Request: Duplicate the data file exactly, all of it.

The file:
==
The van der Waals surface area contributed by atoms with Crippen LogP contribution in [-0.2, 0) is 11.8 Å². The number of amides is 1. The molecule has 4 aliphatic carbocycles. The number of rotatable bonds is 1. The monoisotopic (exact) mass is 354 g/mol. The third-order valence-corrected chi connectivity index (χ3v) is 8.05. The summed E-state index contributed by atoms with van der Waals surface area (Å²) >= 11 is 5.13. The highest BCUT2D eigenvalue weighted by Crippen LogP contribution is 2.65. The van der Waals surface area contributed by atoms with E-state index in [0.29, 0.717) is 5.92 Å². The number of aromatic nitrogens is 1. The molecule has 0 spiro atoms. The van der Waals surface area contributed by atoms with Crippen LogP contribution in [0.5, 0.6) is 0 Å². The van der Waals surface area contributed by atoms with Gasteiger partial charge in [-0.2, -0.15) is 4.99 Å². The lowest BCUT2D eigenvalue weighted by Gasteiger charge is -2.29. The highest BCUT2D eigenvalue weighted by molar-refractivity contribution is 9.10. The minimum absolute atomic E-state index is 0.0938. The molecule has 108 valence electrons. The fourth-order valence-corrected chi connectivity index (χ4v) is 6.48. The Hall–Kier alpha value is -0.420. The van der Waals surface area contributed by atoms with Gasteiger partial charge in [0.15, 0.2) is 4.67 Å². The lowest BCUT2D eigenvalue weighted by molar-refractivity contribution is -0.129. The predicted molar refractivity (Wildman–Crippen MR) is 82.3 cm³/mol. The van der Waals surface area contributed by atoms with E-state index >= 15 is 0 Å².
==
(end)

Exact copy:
The van der Waals surface area contributed by atoms with Crippen LogP contribution in [-0.2, 0) is 11.8 Å². The number of amides is 1. The molecule has 4 aliphatic carbocycles. The number of rotatable bonds is 1. The monoisotopic (exact) mass is 354 g/mol. The third-order valence-corrected chi connectivity index (χ3v) is 8.05. The summed E-state index contributed by atoms with van der Waals surface area (Å²) >= 11 is 5.13. The highest BCUT2D eigenvalue weighted by Crippen LogP contribution is 2.65. The van der Waals surface area contributed by atoms with E-state index in [0.29, 0.717) is 5.92 Å². The number of aromatic nitrogens is 1. The molecule has 0 spiro atoms. The van der Waals surface area contributed by atoms with Crippen LogP contribution in [0.5, 0.6) is 0 Å². The van der Waals surface area contributed by atoms with Gasteiger partial charge in [-0.2, -0.15) is 4.99 Å². The lowest BCUT2D eigenvalue weighted by Gasteiger charge is -2.29. The highest BCUT2D eigenvalue weighted by molar-refractivity contribution is 9.10. The minimum absolute atomic E-state index is 0.0938. The molecule has 108 valence electrons. The fourth-order valence-corrected chi connectivity index (χ4v) is 6.48. The Hall–Kier alpha value is -0.420. The van der Waals surface area contributed by atoms with Gasteiger partial charge in [0.15, 0.2) is 4.67 Å². The lowest BCUT2D eigenvalue weighted by molar-refractivity contribution is -0.129. The predicted molar refractivity (Wildman–Crippen MR) is 82.3 cm³/mol. The van der Waals surface area contributed by atoms with E-state index >= 15 is 0 Å².